When It Comes to Money, People are Stupid

Those of you who’ve followed this blog for a while know I’m fascinated with the stock and commodities markets and how they work, and especially with how irrational they can be. I’m fascinated with how investors often throw rationality out the window and invest in companies that are less than viable in the long term. Their investments are based more on hype and hope than on any kind of rational decision based on actual data.

I ran into an article about Beyond Meat(TM) that illustrates just how ridiculous things can get. You can click the link up there to go read it yourself, but I’ll summarize it here.

When BM launched its IPO it was worth about $25 a share. Before the current stock market plunge hit, it was trading for $230 a share. That means the company is now worth more than Wendy’s, Jack ‘n the Box, Red Robin and Shack Shack combined, about $13 billion.

So, how is a company that had total sales of only around $65 million, has never made a profit, and is losing over $6 million a quarter, worth $13 billion? The answer to that question is, of course, it isn’t. Not even close. “Investing in Beyond Meat may be a worse idea than opening a video store in the age of Netflix.” is what a columnist at the Washington Times said when talking about the company.

And to make things worse, BM and its competitors are going after what is almost certainly going to be a relatively tiny niche market to begin with, fake meat, and pushing their products based on information that is, at best, misleading. While claiming it’s “healthier” than meat, what is actually in most of those products is some of the most unnatural and highly processed garbage ingredients you can imagine. As the Washington Times’ Richard Berman said, the company “relies on consumers not knowing what’s in their products”. At a time when there is increasing evidence that the highly processed foods we’re shoveling into our mouths are harming our health, BM and the other fake meat manufacturers are pushing this stuff?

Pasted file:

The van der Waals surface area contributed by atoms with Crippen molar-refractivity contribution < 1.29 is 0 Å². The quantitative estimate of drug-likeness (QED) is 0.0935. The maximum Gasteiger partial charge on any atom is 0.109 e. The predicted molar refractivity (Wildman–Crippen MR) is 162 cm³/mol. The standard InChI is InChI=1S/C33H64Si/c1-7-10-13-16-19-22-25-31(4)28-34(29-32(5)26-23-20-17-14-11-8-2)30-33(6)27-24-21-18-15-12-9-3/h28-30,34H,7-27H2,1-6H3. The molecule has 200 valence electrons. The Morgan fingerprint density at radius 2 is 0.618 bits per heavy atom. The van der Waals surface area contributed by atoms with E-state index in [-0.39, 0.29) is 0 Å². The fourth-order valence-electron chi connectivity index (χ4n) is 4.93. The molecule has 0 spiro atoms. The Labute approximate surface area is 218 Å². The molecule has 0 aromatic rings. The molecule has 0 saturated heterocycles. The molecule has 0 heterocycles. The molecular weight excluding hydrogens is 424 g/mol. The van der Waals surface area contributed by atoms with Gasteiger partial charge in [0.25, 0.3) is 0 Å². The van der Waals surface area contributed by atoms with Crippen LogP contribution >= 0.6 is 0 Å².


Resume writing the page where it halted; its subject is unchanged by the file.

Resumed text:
Of course this isn’t the first time people have gone a bit silly over companies. Not even close. It’s been going on forever. Look at Uber. Not only has Uber never made an actual profit, it loses, on average, billions of dollars a year. The latest data I heard was that Uber lost more than $5 billion just in the first quarter of 2019. The only reason it still exists at all is because people who should really know better keep sticking money into it in the hopes that they’ll get something, anything, out of it. You’d think that after the company had lost, oh, ten or fifteen billion people would realize there is something seriously wrong with their whole business model and get the hell out. But no, they keep pumping more and more money into it.

People are weird.

Author: grouchyfarmer

Yes, I'm a former farmer. Sort of. I'm also an amateur radio operator, amateur astronomer, gardener, maker of furniture, photographer.

7 thoughts on “When It Comes to Money, People are Stupid”